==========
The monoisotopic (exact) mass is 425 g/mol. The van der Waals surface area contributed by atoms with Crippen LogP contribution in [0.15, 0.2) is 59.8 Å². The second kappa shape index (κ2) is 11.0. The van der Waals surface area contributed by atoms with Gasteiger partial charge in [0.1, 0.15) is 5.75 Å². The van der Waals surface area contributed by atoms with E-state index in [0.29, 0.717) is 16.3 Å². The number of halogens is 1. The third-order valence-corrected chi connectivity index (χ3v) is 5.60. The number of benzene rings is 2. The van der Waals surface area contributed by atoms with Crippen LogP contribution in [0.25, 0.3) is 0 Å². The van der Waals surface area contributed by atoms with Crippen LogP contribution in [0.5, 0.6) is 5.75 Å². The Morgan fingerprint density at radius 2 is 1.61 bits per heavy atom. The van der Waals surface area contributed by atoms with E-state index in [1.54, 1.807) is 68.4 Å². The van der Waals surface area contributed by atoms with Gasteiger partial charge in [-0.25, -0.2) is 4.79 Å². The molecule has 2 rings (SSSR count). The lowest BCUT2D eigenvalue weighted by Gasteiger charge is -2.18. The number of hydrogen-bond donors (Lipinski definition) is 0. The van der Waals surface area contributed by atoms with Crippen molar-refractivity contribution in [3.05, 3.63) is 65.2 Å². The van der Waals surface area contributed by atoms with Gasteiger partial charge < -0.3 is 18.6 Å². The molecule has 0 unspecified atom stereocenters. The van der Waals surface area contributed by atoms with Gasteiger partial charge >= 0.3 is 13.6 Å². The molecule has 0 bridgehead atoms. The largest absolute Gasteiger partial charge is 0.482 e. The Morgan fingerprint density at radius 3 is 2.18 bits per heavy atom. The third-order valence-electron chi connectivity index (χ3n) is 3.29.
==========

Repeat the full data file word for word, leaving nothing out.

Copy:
The monoisotopic (exact) mass is 425 g/mol. The van der Waals surface area contributed by atoms with Crippen LogP contribution in [0.15, 0.2) is 59.8 Å². The second kappa shape index (κ2) is 11.0. The van der Waals surface area contributed by atoms with Gasteiger partial charge in [0.1, 0.15) is 5.75 Å². The van der Waals surface area contributed by atoms with E-state index in [0.29, 0.717) is 16.3 Å². The number of halogens is 1. The third-order valence-corrected chi connectivity index (χ3v) is 5.60. The number of benzene rings is 2. The van der Waals surface area contributed by atoms with Crippen LogP contribution in [0.25, 0.3) is 0 Å². The van der Waals surface area contributed by atoms with Crippen LogP contribution in [0.5, 0.6) is 5.75 Å². The Morgan fingerprint density at radius 2 is 1.61 bits per heavy atom. The van der Waals surface area contributed by atoms with E-state index in [1.54, 1.807) is 68.4 Å². The van der Waals surface area contributed by atoms with Gasteiger partial charge in [-0.25, -0.2) is 4.79 Å². The molecule has 2 rings (SSSR count). The lowest BCUT2D eigenvalue weighted by Gasteiger charge is -2.18. The number of hydrogen-bond donors (Lipinski definition) is 0. The van der Waals surface area contributed by atoms with Crippen molar-refractivity contribution in [3.05, 3.63) is 65.2 Å². The van der Waals surface area contributed by atoms with Gasteiger partial charge < -0.3 is 18.6 Å². The molecule has 0 unspecified atom stereocenters. The van der Waals surface area contributed by atoms with Gasteiger partial charge >= 0.3 is 13.6 Å². The molecule has 0 bridgehead atoms. The largest absolute Gasteiger partial charge is 0.482 e. The Morgan fingerprint density at radius 3 is 2.18 bits per heavy atom. The third-order valence-electron chi connectivity index (χ3n) is 3.29.